Tuesday, March 20, 2012

Old School by Dan O'Shea

After reading Old School by Dan O’Shea, I found myself returning to the beginning… back to the very first story in the collection. It reminded me of my youth when I was around eight or nine years old, about the time my stepmother finally let me wander with my friends across the road at the end of our street, down the stairs passed the tennis courts, and into the children’s park that was full of big green trees and a stream that we would cross into the "wilderness” on the other side. The "wilderness" was the place where we would hide from all the other kids and share our secret crushes on the boys in school.  The city had even tied together old tires on a section of the stream that was nestled in the back corner of the park shaded by some trees with big green leaves and branches that reached towards the heavens. It was back in the day when kids were allowed to be kids, and we could play in the park from sun up to sun down… freely… uninterrupted… with the only worries being whether or not we were going to stop for lunch or just eat the wild blackberries growing in the “wilderness” over yonder. Most days we would continue to play until the street lamp at the top of the hill illuminated it’s message letting us know it was dinner time and that we needed to head home… or face the wrath of our parents.

It also reminded me of one summer day so very, very long ago when we went to the park early only to find that our secret space in the “wilderness” was being used by some older kids… the ones that would make fun of us and tease us if we bothered them. So, we headed over to the tires to hang out in the shade only to have the older kids come over and push us out, causing Molly to fall into the stream and scrape her knee. Feeling defeated, but unwilling to go home, we crawled to the top of the big, metal alien spaceship thingy in the center of the park and we looked out the peep holes and plotted against the invasion of the bullies.  Finally, after what seemed like hours, the bullies started moving, and after taking one last drag on their cigarettes and tossing the used butts into the stream… they left.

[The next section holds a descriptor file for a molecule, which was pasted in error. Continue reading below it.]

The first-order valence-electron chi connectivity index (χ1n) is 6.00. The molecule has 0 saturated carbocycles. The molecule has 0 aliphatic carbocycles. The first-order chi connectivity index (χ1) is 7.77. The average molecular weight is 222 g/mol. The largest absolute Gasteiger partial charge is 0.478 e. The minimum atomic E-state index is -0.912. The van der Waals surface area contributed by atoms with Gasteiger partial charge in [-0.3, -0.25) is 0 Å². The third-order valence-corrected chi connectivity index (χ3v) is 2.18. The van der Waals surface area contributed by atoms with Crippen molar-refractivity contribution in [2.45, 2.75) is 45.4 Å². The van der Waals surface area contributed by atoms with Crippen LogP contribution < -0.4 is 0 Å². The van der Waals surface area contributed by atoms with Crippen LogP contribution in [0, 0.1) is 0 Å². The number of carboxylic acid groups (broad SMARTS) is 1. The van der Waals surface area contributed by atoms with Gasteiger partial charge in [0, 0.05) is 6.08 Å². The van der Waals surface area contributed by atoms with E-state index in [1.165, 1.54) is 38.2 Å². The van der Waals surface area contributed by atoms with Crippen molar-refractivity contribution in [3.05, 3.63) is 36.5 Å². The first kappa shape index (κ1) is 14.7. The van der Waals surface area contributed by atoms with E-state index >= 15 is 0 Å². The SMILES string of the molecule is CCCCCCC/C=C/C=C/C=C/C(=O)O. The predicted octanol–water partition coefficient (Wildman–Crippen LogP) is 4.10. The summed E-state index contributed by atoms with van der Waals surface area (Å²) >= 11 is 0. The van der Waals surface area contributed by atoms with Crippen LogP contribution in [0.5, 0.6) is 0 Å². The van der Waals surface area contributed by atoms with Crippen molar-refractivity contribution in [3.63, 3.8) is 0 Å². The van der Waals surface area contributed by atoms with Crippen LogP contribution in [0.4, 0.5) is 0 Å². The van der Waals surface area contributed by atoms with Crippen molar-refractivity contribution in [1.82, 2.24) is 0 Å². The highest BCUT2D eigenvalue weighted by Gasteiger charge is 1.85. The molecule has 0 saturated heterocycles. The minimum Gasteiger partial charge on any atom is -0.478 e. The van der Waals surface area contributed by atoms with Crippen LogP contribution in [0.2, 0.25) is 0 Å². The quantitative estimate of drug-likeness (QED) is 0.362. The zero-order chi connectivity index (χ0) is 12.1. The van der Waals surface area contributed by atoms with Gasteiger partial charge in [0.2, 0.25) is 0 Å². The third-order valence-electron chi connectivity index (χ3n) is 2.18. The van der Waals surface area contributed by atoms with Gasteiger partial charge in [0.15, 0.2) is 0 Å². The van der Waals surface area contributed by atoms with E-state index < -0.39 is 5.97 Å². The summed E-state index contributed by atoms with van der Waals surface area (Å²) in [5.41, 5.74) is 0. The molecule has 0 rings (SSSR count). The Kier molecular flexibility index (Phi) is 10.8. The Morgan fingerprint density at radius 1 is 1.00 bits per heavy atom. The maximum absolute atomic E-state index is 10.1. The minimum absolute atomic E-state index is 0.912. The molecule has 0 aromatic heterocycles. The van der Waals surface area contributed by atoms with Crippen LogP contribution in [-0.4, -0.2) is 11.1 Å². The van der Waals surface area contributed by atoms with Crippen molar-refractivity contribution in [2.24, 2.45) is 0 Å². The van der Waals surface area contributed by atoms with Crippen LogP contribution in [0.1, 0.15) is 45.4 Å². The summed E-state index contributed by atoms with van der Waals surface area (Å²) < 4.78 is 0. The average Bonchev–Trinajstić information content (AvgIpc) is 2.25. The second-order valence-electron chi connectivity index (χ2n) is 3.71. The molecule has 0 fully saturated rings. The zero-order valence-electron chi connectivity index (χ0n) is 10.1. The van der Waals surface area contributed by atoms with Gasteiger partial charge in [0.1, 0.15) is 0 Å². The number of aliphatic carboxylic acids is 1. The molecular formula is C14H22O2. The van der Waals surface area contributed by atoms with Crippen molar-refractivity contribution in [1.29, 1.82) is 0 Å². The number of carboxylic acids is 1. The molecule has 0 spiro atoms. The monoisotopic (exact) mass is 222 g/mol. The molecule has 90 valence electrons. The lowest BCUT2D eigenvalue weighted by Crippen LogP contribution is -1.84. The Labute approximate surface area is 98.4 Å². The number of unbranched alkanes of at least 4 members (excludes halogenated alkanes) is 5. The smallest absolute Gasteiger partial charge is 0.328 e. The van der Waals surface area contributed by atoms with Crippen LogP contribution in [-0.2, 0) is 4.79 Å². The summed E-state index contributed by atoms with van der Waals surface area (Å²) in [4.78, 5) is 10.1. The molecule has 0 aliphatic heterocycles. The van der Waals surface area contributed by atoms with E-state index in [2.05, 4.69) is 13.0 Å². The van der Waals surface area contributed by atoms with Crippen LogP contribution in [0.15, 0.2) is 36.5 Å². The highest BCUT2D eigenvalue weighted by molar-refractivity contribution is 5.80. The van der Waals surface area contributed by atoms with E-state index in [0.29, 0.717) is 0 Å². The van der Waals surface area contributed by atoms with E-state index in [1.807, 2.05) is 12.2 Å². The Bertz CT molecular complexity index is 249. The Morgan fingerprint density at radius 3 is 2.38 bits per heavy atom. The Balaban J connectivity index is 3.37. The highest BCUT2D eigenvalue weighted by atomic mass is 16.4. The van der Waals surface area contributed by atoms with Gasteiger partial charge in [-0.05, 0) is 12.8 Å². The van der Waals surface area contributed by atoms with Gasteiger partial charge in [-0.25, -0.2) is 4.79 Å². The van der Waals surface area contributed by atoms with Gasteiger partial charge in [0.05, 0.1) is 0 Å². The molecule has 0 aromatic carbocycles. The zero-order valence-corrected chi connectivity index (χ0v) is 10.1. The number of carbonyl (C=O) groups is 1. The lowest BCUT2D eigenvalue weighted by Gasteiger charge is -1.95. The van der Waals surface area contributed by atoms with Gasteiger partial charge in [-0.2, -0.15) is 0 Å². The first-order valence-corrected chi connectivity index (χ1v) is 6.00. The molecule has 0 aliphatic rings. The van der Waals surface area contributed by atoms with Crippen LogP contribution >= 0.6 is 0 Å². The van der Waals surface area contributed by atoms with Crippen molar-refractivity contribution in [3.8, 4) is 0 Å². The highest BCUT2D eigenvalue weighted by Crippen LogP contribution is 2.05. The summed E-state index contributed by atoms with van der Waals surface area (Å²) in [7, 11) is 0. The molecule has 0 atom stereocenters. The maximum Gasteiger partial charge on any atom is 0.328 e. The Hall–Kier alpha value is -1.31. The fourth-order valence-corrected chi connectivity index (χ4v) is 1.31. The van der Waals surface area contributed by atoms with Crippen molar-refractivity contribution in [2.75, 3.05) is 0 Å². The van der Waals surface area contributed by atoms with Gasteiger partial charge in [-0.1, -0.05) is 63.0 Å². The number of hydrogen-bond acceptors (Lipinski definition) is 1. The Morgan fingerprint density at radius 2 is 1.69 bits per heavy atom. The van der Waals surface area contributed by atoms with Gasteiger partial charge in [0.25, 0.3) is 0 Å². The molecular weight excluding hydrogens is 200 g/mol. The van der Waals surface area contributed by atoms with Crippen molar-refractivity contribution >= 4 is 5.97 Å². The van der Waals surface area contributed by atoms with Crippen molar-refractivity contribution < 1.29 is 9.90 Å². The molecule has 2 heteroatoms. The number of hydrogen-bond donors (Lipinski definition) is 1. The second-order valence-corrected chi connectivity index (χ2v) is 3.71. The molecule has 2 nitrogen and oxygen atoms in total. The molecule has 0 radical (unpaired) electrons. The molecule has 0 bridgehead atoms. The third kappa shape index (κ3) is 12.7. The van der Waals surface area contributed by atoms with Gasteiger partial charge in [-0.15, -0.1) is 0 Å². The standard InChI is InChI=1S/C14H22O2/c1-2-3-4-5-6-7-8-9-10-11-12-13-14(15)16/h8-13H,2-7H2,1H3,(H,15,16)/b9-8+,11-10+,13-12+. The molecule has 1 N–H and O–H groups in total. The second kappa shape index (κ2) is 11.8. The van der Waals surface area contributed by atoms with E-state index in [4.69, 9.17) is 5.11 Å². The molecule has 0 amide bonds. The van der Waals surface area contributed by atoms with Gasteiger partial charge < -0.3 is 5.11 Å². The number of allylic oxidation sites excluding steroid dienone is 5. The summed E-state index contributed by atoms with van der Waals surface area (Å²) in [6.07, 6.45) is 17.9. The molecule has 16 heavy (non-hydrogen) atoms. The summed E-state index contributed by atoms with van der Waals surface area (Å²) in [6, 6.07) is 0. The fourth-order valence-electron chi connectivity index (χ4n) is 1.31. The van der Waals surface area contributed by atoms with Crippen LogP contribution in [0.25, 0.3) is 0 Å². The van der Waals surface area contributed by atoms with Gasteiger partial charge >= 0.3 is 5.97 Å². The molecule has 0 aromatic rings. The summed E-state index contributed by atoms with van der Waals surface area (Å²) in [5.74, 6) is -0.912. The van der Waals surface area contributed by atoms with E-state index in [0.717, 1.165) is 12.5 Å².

We waited inside our spaceship for a few extra minutes before finally making our way down the ladder and over to the tires. I think we were only there a couple of minutes when one of us found a brand new pack of cigarettes stuck inside the tire wall. A couple minutes later we were dunking the things in the stream, getting them good and wet, and then putting them back where we found them. A couple minutes after that we realized that the cigarettes secretly stashed away probably meant the older kids were coming back, and that it was in our best interest to get as far away from the tires as possible.

But kids are curious creatures. And when we saw the older kids returning to the park we followed them over to the tires and stood around the wooden posts staring at them, just waiting for them to find their ruined cigarettes. I think I was more towards the front, looking a little more excited then I should have been. I even remember a giggle escaping my lips when the oldest boy in the group reached into the tire wall to grab his pack of cancer sticks. It probably wasn't the best thing to do, ‘cause the next thing I remember is my ass being planted on the ground, and a couple of the older girls in their group standing around me picking tobacco chunks out of my hair.  Then the guy was in my face screaming words that I knew, but I wasn't supposed to say, and I was crying and wiping away tears while trying to figure out why had he singled me out. Why me? Well, now, at 42... the answer is so obvious.